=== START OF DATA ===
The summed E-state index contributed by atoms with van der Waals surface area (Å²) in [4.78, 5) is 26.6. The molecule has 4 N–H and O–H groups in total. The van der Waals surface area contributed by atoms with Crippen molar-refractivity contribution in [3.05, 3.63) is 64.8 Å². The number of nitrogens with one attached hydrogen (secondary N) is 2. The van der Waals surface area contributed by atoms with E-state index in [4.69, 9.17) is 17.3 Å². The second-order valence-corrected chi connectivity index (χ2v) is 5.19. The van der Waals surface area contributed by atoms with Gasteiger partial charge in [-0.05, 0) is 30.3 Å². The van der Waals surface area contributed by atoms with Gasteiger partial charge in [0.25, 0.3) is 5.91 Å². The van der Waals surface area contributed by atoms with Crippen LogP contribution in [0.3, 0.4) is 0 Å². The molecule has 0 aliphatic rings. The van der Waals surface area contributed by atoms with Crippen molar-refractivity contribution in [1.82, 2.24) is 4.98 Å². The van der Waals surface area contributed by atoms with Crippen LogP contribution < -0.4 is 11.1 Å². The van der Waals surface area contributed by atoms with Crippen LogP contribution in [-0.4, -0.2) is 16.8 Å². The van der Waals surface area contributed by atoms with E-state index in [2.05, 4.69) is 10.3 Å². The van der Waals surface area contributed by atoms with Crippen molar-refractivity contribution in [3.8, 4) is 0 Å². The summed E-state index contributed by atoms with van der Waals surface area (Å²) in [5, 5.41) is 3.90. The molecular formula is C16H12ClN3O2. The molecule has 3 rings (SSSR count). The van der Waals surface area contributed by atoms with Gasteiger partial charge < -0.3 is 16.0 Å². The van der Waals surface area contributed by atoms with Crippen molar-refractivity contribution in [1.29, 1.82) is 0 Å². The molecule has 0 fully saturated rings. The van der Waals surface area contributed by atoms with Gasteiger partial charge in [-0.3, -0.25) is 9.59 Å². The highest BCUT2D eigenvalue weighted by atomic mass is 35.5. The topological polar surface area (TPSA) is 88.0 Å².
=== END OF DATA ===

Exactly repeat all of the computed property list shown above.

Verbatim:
The summed E-state index contributed by atoms with van der Waals surface area (Å²) in [4.78, 5) is 26.6. The molecule has 4 N–H and O–H groups in total. The van der Waals surface area contributed by atoms with Crippen molar-refractivity contribution in [3.05, 3.63) is 64.8 Å². The number of nitrogens with one attached hydrogen (secondary N) is 2. The van der Waals surface area contributed by atoms with E-state index in [4.69, 9.17) is 17.3 Å². The second-order valence-corrected chi connectivity index (χ2v) is 5.19. The van der Waals surface area contributed by atoms with Gasteiger partial charge in [-0.05, 0) is 30.3 Å². The van der Waals surface area contributed by atoms with Gasteiger partial charge in [0.25, 0.3) is 5.91 Å². The van der Waals surface area contributed by atoms with Crippen LogP contribution in [0.3, 0.4) is 0 Å². The molecule has 0 aliphatic rings. The van der Waals surface area contributed by atoms with Crippen molar-refractivity contribution in [1.82, 2.24) is 4.98 Å². The van der Waals surface area contributed by atoms with Crippen LogP contribution < -0.4 is 11.1 Å². The van der Waals surface area contributed by atoms with Crippen LogP contribution in [-0.4, -0.2) is 16.8 Å². The van der Waals surface area contributed by atoms with E-state index in [2.05, 4.69) is 10.3 Å². The van der Waals surface area contributed by atoms with Crippen molar-refractivity contribution in [3.8, 4) is 0 Å². The summed E-state index contributed by atoms with van der Waals surface area (Å²) in [5, 5.41) is 3.90. The molecular formula is C16H12ClN3O2. The molecule has 3 rings (SSSR count). The van der Waals surface area contributed by atoms with Gasteiger partial charge < -0.3 is 16.0 Å². The van der Waals surface area contributed by atoms with Crippen molar-refractivity contribution in [1.29, 1.82) is 0 Å². The molecule has 0 fully saturated rings. The van der Waals surface area contributed by atoms with Gasteiger partial charge in [-0.3, -0.25) is 9.59 Å². The highest BCUT2D eigenvalue weighted by atomic mass is 35.5. The topological polar surface area (TPSA) is 88.0 Å².